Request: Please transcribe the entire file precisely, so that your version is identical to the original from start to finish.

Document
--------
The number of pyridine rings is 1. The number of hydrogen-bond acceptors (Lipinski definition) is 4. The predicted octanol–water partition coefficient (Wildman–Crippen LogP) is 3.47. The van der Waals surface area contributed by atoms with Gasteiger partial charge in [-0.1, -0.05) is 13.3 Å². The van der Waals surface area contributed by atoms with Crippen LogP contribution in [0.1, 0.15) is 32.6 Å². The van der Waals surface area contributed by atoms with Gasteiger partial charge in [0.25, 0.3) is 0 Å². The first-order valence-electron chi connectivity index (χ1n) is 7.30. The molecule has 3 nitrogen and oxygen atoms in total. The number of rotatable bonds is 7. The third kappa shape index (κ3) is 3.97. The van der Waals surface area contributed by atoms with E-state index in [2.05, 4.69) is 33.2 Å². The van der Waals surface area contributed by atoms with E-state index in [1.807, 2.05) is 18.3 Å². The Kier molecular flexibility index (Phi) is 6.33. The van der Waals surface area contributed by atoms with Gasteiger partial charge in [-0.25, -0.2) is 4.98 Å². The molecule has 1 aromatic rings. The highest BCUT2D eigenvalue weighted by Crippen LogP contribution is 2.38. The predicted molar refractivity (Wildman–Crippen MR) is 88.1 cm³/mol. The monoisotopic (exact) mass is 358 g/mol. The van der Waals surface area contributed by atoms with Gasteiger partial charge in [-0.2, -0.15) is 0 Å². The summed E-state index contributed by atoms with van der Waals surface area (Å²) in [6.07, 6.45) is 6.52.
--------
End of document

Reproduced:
The number of pyridine rings is 1. The number of hydrogen-bond acceptors (Lipinski definition) is 4. The predicted octanol–water partition coefficient (Wildman–Crippen LogP) is 3.47. The van der Waals surface area contributed by atoms with Gasteiger partial charge in [-0.1, -0.05) is 13.3 Å². The van der Waals surface area contributed by atoms with Crippen LogP contribution in [0.1, 0.15) is 32.6 Å². The van der Waals surface area contributed by atoms with Gasteiger partial charge in [0.25, 0.3) is 0 Å². The first-order valence-electron chi connectivity index (χ1n) is 7.30. The molecule has 3 nitrogen and oxygen atoms in total. The number of rotatable bonds is 7. The third kappa shape index (κ3) is 3.97. The van der Waals surface area contributed by atoms with E-state index in [2.05, 4.69) is 33.2 Å². The van der Waals surface area contributed by atoms with E-state index in [1.807, 2.05) is 18.3 Å². The Kier molecular flexibility index (Phi) is 6.33. The van der Waals surface area contributed by atoms with Gasteiger partial charge in [-0.25, -0.2) is 4.98 Å². The molecule has 1 aromatic rings. The highest BCUT2D eigenvalue weighted by Crippen LogP contribution is 2.38. The predicted molar refractivity (Wildman–Crippen MR) is 88.1 cm³/mol. The monoisotopic (exact) mass is 358 g/mol. The van der Waals surface area contributed by atoms with Gasteiger partial charge in [-0.2, -0.15) is 0 Å². The summed E-state index contributed by atoms with van der Waals surface area (Å²) in [6.07, 6.45) is 6.52.